The Malta Independent 23 January 2021, Saturday

Cabinet reshuffle: PM Abela not courageous enough

Stephen Calleja Sunday, 29 November 2020, 09:45 Last update: about 3 months ago

The first Robert Abela Cabinet of Ministers must be among the shortest in our political history. It took just 10 months for the Prime Minister to shuffle his cards and present a new line-up.

It was not just a cosmetic change, say appointing a minister instead of another who was given other duties, as it has happened so many times, such as when Edward Zammit Lewis took over Helena Dalli’s ministry after she had been named as Malta’s European Commissioner.


What happened last Saturday was a full-blown reshuffle, one that saw the appointment of four new ministers, the shifting of portfolios of three others, and the elimination of a minister and a parliamentary secretary.

What was, in January, the biggest Cabinet ever has now become even bigger. Too big, it may be added, for a country like Malta. One wonders if that large table at Castille which is often pictured when Cabinet meetings are taking place will now be able to accommodate all around it.

To have 27 ministers and parliamentary secretaries from a total of 35 MPs (Konrad Mizzi is an independent now, and Edward Scicluna will be resigning) is way too much. Italy and the UK, for example, have 21 ministers, Germany just 16.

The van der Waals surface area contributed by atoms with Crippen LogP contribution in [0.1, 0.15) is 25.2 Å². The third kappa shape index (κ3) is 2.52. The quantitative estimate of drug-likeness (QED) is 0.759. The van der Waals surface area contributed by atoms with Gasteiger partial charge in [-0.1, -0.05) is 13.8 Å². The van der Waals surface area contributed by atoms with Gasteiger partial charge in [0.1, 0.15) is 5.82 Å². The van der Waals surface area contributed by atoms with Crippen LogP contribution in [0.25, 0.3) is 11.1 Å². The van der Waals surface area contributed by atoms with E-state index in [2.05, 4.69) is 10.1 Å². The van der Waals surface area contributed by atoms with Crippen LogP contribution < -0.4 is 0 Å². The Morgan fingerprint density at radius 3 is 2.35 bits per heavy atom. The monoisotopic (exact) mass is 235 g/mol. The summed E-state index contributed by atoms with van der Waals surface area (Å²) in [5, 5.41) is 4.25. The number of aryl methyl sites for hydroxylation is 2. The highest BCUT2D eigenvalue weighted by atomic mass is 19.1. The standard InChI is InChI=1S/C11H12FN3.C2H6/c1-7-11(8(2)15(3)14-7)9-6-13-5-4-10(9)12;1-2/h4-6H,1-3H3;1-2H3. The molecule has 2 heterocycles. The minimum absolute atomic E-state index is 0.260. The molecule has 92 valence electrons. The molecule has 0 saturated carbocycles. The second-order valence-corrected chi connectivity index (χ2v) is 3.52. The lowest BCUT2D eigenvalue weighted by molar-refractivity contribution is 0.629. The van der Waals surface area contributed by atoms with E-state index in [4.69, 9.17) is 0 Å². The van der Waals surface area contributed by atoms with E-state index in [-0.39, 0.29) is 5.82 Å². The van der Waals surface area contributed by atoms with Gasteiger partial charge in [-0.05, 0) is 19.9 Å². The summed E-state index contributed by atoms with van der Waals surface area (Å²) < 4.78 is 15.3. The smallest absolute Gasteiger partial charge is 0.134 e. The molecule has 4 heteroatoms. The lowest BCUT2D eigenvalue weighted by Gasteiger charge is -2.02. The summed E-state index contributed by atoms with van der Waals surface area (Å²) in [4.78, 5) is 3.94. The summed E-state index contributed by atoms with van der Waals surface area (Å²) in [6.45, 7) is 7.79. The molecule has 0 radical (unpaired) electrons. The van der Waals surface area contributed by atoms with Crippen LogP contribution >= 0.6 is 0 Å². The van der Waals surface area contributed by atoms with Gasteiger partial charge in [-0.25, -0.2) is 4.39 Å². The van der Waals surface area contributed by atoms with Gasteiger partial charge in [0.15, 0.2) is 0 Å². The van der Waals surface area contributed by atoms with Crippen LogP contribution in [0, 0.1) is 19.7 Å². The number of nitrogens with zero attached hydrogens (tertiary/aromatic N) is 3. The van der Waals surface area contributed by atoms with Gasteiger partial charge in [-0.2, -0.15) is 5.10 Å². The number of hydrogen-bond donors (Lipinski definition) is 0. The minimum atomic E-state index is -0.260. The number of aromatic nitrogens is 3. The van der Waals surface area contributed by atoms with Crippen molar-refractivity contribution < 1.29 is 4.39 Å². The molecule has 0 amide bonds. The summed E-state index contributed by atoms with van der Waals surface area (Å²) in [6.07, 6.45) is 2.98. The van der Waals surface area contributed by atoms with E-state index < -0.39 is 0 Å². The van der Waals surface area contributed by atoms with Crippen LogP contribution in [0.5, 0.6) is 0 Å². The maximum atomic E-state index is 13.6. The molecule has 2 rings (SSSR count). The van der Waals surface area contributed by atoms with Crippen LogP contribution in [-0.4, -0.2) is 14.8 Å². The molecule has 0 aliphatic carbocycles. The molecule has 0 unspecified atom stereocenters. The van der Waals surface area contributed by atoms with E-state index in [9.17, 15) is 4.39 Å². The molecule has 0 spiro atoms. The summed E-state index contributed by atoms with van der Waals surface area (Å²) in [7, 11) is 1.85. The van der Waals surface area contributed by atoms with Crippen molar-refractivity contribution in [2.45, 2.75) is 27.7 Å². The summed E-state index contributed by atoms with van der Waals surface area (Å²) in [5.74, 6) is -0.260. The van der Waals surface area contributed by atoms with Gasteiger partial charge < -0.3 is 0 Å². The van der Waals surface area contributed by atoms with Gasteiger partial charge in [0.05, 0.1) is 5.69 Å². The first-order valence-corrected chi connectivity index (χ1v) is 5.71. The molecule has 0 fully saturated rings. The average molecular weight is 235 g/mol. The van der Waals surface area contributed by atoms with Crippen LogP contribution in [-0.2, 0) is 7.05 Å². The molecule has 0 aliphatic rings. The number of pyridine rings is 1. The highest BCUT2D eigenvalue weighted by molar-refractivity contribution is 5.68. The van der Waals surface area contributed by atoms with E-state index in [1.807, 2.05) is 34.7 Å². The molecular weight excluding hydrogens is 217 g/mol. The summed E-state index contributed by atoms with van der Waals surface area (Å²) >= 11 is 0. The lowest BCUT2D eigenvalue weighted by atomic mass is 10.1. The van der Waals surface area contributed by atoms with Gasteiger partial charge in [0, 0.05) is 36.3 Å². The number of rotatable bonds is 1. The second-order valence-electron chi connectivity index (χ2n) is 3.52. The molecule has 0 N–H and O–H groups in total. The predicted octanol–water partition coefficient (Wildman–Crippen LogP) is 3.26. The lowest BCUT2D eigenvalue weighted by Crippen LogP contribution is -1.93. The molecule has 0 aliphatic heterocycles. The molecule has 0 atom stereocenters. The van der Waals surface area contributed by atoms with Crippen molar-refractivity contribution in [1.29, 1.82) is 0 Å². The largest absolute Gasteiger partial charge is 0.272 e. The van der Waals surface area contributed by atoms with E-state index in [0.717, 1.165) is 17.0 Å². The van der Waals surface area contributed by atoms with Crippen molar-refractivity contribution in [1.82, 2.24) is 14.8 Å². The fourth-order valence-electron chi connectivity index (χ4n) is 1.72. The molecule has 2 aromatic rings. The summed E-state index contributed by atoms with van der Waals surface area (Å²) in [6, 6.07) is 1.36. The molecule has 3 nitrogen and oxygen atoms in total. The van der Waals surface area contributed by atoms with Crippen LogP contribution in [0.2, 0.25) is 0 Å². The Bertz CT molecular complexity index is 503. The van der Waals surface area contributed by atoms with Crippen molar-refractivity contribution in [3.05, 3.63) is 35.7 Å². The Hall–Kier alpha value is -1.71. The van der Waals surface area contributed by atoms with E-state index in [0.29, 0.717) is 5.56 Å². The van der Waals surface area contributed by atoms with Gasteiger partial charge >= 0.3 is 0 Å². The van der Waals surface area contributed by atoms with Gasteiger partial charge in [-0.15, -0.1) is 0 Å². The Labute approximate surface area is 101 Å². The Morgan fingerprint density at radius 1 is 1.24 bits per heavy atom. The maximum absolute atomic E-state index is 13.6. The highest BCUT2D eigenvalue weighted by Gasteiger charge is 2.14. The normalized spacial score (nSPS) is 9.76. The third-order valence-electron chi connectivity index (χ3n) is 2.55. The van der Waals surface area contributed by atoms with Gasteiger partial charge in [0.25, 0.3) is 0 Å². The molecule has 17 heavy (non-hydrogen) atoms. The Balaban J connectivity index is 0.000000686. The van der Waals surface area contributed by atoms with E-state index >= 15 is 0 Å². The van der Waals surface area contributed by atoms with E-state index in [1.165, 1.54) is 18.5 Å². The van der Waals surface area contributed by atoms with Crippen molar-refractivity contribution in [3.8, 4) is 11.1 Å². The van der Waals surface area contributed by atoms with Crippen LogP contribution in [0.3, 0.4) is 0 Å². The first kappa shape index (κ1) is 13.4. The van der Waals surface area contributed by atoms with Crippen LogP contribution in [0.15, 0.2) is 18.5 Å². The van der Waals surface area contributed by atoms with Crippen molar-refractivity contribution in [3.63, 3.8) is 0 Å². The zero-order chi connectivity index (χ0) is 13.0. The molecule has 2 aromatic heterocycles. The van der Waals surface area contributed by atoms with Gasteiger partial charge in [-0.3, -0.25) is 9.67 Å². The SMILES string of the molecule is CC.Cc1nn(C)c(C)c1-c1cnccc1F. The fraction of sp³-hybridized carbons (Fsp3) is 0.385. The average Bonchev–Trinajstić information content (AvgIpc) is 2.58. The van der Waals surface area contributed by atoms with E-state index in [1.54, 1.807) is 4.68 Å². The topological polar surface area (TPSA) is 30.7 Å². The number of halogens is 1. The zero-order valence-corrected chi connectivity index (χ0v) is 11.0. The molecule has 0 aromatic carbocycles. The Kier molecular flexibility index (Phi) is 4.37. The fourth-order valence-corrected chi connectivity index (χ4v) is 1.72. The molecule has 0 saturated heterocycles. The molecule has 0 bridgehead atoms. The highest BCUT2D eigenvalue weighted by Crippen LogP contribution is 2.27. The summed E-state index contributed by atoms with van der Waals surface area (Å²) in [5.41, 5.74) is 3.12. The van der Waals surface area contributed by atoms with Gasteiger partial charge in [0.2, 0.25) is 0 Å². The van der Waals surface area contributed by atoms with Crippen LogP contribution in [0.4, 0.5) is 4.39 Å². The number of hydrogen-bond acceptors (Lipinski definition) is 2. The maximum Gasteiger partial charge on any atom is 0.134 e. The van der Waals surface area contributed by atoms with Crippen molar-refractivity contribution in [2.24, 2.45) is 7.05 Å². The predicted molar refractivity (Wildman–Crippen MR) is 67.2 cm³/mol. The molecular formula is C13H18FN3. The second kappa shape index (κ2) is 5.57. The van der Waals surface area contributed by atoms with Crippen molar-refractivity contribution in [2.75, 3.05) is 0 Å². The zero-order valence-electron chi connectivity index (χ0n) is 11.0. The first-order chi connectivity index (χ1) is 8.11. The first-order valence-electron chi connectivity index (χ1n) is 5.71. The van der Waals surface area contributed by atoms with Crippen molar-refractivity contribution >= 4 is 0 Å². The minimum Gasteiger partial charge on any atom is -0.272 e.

The Labour Party, when in opposition, had made a big mountain out of the fact that the costs of the Cabinet had been increased through the infamous €500 that had been added to the ministers’ salaries. Today, the expenditure in running the Cabinet has dramatically soared to unprecedented proportions, given also that each minister and parliamentary secretary has his or her own team of secretaries, advisers and whatnot.

To change a Cabinet after only 10 months is an admission by Abela that the first choices he made in January were not good and that some of the appointees did not live up to his expectations.

But Abela did not have the courage to whittle down the group. Instead, he chose to extend it further, literally inventing ministries which can only lead to more overlapping, confusion and bureaucracy as ministers try to defend their turf.

To give a few examples, research and innovation (Owen Bonnici) clashes with education (Justyne Caruana); Covid-19 strategy (Bonnici) is in conflict with health (Chris Fearne), economy (Silvio Schembri) and finance (Clyde Caruana); the elderly (Michael Farrugia) will collide with health (Fearne); equality (Edward Zammit Lewis) will spar with inclusion (Julia Farrugia Portelli); enterprise (Miriam Dalli) with industry (Schembri); and sustainable development (Dalli) with the environment (Aaron Farrugia).

By going down this road, apart from admitting to committing so many mistakes in his selection last January, Abela showed lack of leadership and indecision.

The exercise was evidently an attempt to keep everyone happy. Whether this is actually so is another matter.

Abela showed that he is afraid of making choices that could hurt, other than Silvio Parnis, who in Abela’s eyes was the only “expendable” Cabinet member.

This weakness could come back to haunt him.

The newcomers